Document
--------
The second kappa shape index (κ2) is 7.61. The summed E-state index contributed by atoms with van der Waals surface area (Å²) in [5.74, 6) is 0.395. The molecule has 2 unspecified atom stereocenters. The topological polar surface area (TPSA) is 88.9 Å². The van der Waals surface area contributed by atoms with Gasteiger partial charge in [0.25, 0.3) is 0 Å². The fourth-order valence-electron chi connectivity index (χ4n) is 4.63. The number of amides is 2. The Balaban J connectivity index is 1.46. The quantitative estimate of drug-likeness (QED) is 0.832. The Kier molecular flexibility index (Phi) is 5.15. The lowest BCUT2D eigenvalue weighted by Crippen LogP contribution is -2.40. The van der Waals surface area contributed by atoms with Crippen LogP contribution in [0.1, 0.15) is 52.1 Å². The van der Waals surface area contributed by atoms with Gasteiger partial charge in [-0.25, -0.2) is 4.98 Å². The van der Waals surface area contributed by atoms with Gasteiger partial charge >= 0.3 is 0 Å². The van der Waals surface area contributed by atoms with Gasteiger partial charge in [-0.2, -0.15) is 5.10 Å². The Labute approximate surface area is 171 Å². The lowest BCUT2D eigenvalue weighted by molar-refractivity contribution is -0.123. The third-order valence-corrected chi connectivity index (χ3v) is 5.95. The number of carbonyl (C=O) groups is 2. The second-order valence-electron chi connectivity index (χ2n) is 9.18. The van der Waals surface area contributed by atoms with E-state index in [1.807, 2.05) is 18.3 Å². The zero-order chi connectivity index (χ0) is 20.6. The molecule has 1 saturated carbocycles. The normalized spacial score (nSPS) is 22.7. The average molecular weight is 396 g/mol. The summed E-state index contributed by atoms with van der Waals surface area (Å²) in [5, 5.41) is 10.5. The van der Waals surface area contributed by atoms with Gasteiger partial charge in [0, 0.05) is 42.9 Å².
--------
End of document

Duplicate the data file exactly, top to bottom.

The second kappa shape index (κ2) is 7.61. The summed E-state index contributed by atoms with van der Waals surface area (Å²) in [5.74, 6) is 0.395. The molecule has 2 unspecified atom stereocenters. The topological polar surface area (TPSA) is 88.9 Å². The van der Waals surface area contributed by atoms with Gasteiger partial charge in [0.25, 0.3) is 0 Å². The fourth-order valence-electron chi connectivity index (χ4n) is 4.63. The number of amides is 2. The Balaban J connectivity index is 1.46. The quantitative estimate of drug-likeness (QED) is 0.832. The Kier molecular flexibility index (Phi) is 5.15. The lowest BCUT2D eigenvalue weighted by Crippen LogP contribution is -2.40. The van der Waals surface area contributed by atoms with Crippen LogP contribution in [0.1, 0.15) is 52.1 Å². The van der Waals surface area contributed by atoms with Gasteiger partial charge in [-0.25, -0.2) is 4.98 Å². The van der Waals surface area contributed by atoms with Gasteiger partial charge >= 0.3 is 0 Å². The van der Waals surface area contributed by atoms with Gasteiger partial charge in [-0.2, -0.15) is 5.10 Å². The Labute approximate surface area is 171 Å². The lowest BCUT2D eigenvalue weighted by molar-refractivity contribution is -0.123. The third-order valence-corrected chi connectivity index (χ3v) is 5.95. The number of carbonyl (C=O) groups is 2. The second-order valence-electron chi connectivity index (χ2n) is 9.18. The van der Waals surface area contributed by atoms with E-state index in [1.807, 2.05) is 18.3 Å². The zero-order chi connectivity index (χ0) is 20.6. The molecule has 1 saturated carbocycles. The normalized spacial score (nSPS) is 22.7. The average molecular weight is 396 g/mol. The summed E-state index contributed by atoms with van der Waals surface area (Å²) in [5, 5.41) is 10.5. The van der Waals surface area contributed by atoms with Gasteiger partial charge in [0, 0.05) is 42.9 Å².